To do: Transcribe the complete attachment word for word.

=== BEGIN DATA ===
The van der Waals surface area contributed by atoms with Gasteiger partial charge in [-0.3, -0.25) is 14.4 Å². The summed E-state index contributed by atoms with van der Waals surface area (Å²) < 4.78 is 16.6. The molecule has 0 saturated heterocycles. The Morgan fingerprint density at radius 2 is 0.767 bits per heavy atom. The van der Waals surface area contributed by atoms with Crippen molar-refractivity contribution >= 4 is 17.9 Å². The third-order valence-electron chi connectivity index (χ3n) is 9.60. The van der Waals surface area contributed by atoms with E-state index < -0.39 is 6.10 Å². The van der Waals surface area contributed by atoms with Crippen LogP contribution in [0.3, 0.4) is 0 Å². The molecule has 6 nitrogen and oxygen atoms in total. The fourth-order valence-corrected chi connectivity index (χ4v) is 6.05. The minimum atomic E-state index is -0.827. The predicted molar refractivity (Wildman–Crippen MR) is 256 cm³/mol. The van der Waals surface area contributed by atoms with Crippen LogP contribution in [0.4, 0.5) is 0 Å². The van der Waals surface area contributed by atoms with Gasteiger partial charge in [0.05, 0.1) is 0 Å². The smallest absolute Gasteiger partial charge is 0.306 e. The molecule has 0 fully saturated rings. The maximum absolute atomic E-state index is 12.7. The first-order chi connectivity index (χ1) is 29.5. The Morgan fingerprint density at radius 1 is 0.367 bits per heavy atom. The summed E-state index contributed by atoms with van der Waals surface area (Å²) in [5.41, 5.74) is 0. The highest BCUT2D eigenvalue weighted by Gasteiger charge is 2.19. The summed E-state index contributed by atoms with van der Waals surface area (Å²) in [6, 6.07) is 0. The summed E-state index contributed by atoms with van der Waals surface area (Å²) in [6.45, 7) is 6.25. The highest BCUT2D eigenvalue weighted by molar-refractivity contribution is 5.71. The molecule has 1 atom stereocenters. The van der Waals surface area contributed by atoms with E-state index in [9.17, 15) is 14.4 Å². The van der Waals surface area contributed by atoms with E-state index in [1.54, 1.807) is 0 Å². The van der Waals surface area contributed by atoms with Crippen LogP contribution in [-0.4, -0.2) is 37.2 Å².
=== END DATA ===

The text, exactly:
The van der Waals surface area contributed by atoms with Gasteiger partial charge in [-0.3, -0.25) is 14.4 Å². The summed E-state index contributed by atoms with van der Waals surface area (Å²) < 4.78 is 16.6. The molecule has 0 saturated heterocycles. The Morgan fingerprint density at radius 2 is 0.767 bits per heavy atom. The van der Waals surface area contributed by atoms with Crippen molar-refractivity contribution >= 4 is 17.9 Å². The third-order valence-electron chi connectivity index (χ3n) is 9.60. The van der Waals surface area contributed by atoms with E-state index < -0.39 is 6.10 Å². The van der Waals surface area contributed by atoms with Crippen LogP contribution in [0.3, 0.4) is 0 Å². The molecule has 6 nitrogen and oxygen atoms in total. The fourth-order valence-corrected chi connectivity index (χ4v) is 6.05. The minimum atomic E-state index is -0.827. The predicted molar refractivity (Wildman–Crippen MR) is 256 cm³/mol. The van der Waals surface area contributed by atoms with Crippen LogP contribution in [0.4, 0.5) is 0 Å². The van der Waals surface area contributed by atoms with Gasteiger partial charge in [0.05, 0.1) is 0 Å². The smallest absolute Gasteiger partial charge is 0.306 e. The molecule has 0 fully saturated rings. The maximum absolute atomic E-state index is 12.7. The first-order chi connectivity index (χ1) is 29.5. The Morgan fingerprint density at radius 1 is 0.367 bits per heavy atom. The summed E-state index contributed by atoms with van der Waals surface area (Å²) in [5.41, 5.74) is 0. The highest BCUT2D eigenvalue weighted by Gasteiger charge is 2.19. The summed E-state index contributed by atoms with van der Waals surface area (Å²) in [6, 6.07) is 0. The summed E-state index contributed by atoms with van der Waals surface area (Å²) in [6.45, 7) is 6.25. The highest BCUT2D eigenvalue weighted by molar-refractivity contribution is 5.71. The molecule has 1 atom stereocenters. The van der Waals surface area contributed by atoms with E-state index in [9.17, 15) is 14.4 Å². The van der Waals surface area contributed by atoms with E-state index in [1.54, 1.807) is 0 Å². The van der Waals surface area contributed by atoms with Crippen LogP contribution in [-0.4, -0.2) is 37.2 Å².